BETHESDA, Md--It's time to recycle some old ideas in AIDS vaccines, Nobel laureate David Baltimore, PhD, told the Advisory Committee to the Director of the National Institutes of Health.
Dr. Baltimore, currently at the Massachusetts Institute of Technology and president-elect of the California Institute of Technology, chairs an advisory committee named by NIH director Harold Varmus, MD, to devise a comprehensive national research program to develop an effective AIDS vaccine. Looking at the candidate AIDS vaccines tested so far, Dr. Baltimore expressed his concern that none of them may be able to effectively prevent the disease.
The growing understanding of how the human immunodeficiency virus changes and functions has led him to conclude that scientists need to reconsider a variety of vaccine approaches discarded earlier, he said. These include killed viruses, virus-like particles, protein-based vaccines, naked DNA, and live, attenuated vaccines.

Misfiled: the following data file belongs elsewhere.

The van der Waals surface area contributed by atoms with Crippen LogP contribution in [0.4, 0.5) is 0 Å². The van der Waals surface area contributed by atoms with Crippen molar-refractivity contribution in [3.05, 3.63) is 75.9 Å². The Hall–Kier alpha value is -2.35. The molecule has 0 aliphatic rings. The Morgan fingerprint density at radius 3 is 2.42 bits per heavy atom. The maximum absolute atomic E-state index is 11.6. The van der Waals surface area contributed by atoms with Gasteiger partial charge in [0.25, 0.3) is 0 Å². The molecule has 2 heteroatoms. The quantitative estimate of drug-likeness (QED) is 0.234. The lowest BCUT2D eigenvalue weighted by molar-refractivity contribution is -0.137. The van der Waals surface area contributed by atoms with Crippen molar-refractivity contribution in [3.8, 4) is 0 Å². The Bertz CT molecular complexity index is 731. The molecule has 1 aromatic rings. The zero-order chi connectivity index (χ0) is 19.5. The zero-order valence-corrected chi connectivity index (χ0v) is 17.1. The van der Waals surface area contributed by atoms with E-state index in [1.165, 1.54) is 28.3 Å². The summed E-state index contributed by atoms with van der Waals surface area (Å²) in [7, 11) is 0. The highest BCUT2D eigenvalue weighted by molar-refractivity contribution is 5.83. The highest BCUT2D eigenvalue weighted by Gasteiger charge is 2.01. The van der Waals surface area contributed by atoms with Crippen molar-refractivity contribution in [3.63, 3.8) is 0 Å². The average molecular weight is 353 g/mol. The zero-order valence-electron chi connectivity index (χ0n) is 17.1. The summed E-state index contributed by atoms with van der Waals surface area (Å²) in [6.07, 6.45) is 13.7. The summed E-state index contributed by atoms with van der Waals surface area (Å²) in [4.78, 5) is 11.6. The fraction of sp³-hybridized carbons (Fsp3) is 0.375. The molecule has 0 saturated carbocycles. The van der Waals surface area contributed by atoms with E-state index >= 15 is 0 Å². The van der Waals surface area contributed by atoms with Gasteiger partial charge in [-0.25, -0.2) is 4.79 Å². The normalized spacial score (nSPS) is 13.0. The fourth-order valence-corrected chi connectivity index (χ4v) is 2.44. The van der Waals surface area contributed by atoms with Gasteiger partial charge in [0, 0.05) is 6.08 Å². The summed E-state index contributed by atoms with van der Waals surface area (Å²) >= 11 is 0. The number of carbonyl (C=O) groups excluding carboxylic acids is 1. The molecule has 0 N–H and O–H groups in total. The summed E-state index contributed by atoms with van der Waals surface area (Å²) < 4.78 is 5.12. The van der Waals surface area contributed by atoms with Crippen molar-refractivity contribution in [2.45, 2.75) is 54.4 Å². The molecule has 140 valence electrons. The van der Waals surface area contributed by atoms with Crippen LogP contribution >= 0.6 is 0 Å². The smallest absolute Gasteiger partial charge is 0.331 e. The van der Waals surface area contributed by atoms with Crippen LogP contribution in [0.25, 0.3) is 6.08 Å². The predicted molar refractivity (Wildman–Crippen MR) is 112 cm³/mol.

Because a live vaccine would involve actually infecting people, albeit with a crippled virus, "that concept is appropriately worrisome," Dr. Baltimore acknowledged. Nonetheless, that approach could be the most effective.
"What the committee is doing is trying to suggest new scientific initiatives," he said. "What we'd most like to do is get new vaccine concepts under testing." However, he emphasized that an AIDS vaccine will take years to perfect: "It is intrinsic to the development that it takes a long time."
Dr. Baltimore said the AIDS vaccine committee has held a series of regional workshops intended to generate new ideas and bring new minds into the effort. "We would like to encourage people who have not worked on HIV to come into the field," he said.